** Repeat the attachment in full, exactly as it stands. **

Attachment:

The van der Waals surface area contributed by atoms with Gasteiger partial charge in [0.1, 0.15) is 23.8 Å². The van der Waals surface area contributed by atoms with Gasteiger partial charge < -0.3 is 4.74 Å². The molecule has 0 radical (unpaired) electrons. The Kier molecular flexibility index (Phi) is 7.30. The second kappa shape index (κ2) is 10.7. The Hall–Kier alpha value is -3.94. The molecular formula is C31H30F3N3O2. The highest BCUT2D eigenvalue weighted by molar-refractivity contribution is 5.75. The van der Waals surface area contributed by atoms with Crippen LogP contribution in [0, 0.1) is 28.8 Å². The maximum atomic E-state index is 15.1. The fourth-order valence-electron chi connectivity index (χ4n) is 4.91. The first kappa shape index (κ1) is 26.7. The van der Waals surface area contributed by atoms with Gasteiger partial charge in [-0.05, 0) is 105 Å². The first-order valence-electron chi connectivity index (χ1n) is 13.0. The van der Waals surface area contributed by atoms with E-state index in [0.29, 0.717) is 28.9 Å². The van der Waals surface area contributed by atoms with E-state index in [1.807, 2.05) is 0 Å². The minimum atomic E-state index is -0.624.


The van der Waals surface area contributed by atoms with Gasteiger partial charge in [0.1, 0.15) is 23.8 Å². The van der Waals surface area contributed by atoms with Gasteiger partial charge < -0.3 is 4.74 Å². The molecule has 0 radical (unpaired) electrons. The Kier molecular flexibility index (Phi) is 7.30. The second kappa shape index (κ2) is 10.7. The Hall–Kier alpha value is -3.94. The molecular formula is C31H30F3N3O2. The highest BCUT2D eigenvalue weighted by molar-refractivity contribution is 5.75. The van der Waals surface area contributed by atoms with Crippen LogP contribution in [0, 0.1) is 28.8 Å². The maximum atomic E-state index is 15.1. The fourth-order valence-electron chi connectivity index (χ4n) is 4.91. The first kappa shape index (κ1) is 26.7. The van der Waals surface area contributed by atoms with Gasteiger partial charge in [-0.05, 0) is 105 Å². The first-order valence-electron chi connectivity index (χ1n) is 13.0. The van der Waals surface area contributed by atoms with E-state index in [0.29, 0.717) is 28.9 Å². The van der Waals surface area contributed by atoms with E-state index in [1.807, 2.05) is 0 Å². The minimum atomic E-state index is -0.624.